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Freeing the ghost within: Cartesian mind-body dualism in art powered by disability

‘I fear being trapped in the statue of my own body, whilst my mind gazes out.’

The 20th-century British philosopher Gilbert Ryle was a critic of ‘mind-body dualism’ – the idea first formulated by the 17th-century French philosopher René Descartes that there exists a clear distinction between physical and mental phenomena. Ryle argued against this idea in his book The Concept of Mind (1949), using the phrase ‘the ghost in the machine’ to describe Descartes’s theory. The Australian filmmakers Sophie Hexter and Poppy Walker borrow Ryle’s phrase for the title of this short documentary, which explores a powerful performance-art piece by the Papua New Guinea-born, Australia-based artist Jeremy Hawkes. Affected by a degenerative condition known as spondylosis, which has given him the symptoms of early onset Parkinson’s disease, he ceases the treatments that subdue the chronic pain, shaking and tremors for each iteration of his performance. Surrendering to his condition, he guides his left hand while his right seemingly ‘moves of its own volition’, engendering a provocative meditation on mind, body and the still-uncertain boundaries between them.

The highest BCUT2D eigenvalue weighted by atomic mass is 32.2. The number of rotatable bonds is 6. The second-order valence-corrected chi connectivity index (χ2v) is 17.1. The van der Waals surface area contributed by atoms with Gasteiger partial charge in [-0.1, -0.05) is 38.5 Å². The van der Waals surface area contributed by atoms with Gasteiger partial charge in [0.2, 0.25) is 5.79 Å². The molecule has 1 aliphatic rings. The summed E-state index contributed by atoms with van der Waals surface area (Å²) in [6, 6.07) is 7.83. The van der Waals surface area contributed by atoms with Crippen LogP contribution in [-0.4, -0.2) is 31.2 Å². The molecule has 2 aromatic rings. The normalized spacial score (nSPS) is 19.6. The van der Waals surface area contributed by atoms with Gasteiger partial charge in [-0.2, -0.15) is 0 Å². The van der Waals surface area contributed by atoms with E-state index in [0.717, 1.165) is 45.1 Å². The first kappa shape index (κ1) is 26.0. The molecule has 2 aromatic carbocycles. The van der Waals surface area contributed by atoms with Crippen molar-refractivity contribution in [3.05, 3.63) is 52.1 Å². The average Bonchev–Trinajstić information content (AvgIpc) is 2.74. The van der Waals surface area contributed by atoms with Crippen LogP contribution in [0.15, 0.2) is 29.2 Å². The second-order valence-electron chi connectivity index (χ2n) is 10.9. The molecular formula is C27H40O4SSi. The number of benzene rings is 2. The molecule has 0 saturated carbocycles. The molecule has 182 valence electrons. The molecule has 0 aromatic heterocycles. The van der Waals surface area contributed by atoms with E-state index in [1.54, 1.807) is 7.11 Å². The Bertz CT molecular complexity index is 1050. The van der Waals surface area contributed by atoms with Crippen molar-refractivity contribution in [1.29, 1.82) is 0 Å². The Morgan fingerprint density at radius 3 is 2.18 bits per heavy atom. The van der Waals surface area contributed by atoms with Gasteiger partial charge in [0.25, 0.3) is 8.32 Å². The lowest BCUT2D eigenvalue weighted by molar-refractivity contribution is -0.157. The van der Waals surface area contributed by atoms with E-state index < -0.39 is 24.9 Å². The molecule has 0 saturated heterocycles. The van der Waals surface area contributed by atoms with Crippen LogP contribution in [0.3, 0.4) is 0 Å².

Directors: Sophie Hexter, Poppy Walker

Website: H W Collective

11 March 2019

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